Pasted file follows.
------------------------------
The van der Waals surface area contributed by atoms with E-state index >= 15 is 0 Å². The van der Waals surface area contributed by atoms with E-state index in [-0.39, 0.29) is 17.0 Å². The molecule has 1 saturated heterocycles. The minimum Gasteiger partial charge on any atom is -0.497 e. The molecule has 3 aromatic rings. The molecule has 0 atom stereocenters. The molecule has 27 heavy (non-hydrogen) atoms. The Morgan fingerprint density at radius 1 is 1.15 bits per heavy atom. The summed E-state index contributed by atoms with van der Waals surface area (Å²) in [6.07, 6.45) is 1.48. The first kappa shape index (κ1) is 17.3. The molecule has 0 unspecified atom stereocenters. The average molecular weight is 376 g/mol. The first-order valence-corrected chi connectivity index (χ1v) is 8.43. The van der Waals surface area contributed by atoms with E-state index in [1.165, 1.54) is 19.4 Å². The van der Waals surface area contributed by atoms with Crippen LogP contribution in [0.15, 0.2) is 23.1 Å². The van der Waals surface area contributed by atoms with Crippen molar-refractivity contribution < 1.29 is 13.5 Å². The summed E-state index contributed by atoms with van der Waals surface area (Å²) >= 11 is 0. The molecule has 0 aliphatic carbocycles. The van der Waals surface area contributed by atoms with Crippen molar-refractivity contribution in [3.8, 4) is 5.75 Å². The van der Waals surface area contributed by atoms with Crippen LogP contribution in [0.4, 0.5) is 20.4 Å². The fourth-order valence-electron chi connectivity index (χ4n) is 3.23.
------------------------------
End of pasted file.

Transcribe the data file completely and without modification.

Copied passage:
The van der Waals surface area contributed by atoms with E-state index >= 15 is 0 Å². The van der Waals surface area contributed by atoms with E-state index in [-0.39, 0.29) is 17.0 Å². The molecule has 1 saturated heterocycles. The minimum Gasteiger partial charge on any atom is -0.497 e. The molecule has 3 aromatic rings. The molecule has 0 atom stereocenters. The molecule has 27 heavy (non-hydrogen) atoms. The Morgan fingerprint density at radius 1 is 1.15 bits per heavy atom. The summed E-state index contributed by atoms with van der Waals surface area (Å²) in [6.07, 6.45) is 1.48. The first kappa shape index (κ1) is 17.3. The molecule has 0 unspecified atom stereocenters. The average molecular weight is 376 g/mol. The first-order valence-corrected chi connectivity index (χ1v) is 8.43. The van der Waals surface area contributed by atoms with E-state index in [1.165, 1.54) is 19.4 Å². The van der Waals surface area contributed by atoms with Crippen LogP contribution in [0.15, 0.2) is 23.1 Å². The van der Waals surface area contributed by atoms with Crippen molar-refractivity contribution < 1.29 is 13.5 Å². The summed E-state index contributed by atoms with van der Waals surface area (Å²) >= 11 is 0. The molecule has 0 aliphatic carbocycles. The van der Waals surface area contributed by atoms with Crippen molar-refractivity contribution in [3.8, 4) is 5.75 Å². The van der Waals surface area contributed by atoms with Crippen LogP contribution in [0.4, 0.5) is 20.4 Å². The fourth-order valence-electron chi connectivity index (χ4n) is 3.23.